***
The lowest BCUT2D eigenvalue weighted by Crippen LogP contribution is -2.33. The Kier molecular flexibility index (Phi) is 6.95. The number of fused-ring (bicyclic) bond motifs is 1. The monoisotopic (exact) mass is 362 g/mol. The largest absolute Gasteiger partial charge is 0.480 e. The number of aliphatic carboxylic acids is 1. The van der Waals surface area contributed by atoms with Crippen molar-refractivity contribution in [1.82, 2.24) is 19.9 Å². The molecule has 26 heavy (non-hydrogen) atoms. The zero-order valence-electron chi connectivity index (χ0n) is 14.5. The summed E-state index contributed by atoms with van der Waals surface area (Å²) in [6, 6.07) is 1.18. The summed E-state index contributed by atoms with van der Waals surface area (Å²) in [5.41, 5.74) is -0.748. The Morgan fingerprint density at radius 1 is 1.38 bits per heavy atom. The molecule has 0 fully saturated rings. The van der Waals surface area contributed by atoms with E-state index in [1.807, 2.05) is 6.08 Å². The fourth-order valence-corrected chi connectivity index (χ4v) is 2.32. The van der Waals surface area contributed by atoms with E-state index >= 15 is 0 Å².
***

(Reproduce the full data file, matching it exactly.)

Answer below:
The lowest BCUT2D eigenvalue weighted by Crippen LogP contribution is -2.33. The Kier molecular flexibility index (Phi) is 6.95. The number of fused-ring (bicyclic) bond motifs is 1. The monoisotopic (exact) mass is 362 g/mol. The largest absolute Gasteiger partial charge is 0.480 e. The number of aliphatic carboxylic acids is 1. The van der Waals surface area contributed by atoms with Crippen molar-refractivity contribution in [1.82, 2.24) is 19.9 Å². The molecule has 26 heavy (non-hydrogen) atoms. The zero-order valence-electron chi connectivity index (χ0n) is 14.5. The summed E-state index contributed by atoms with van der Waals surface area (Å²) in [6, 6.07) is 1.18. The summed E-state index contributed by atoms with van der Waals surface area (Å²) in [5.41, 5.74) is -0.748. The Morgan fingerprint density at radius 1 is 1.38 bits per heavy atom. The molecule has 0 fully saturated rings. The van der Waals surface area contributed by atoms with E-state index in [1.807, 2.05) is 6.08 Å². The fourth-order valence-corrected chi connectivity index (χ4v) is 2.32. The van der Waals surface area contributed by atoms with E-state index >= 15 is 0 Å².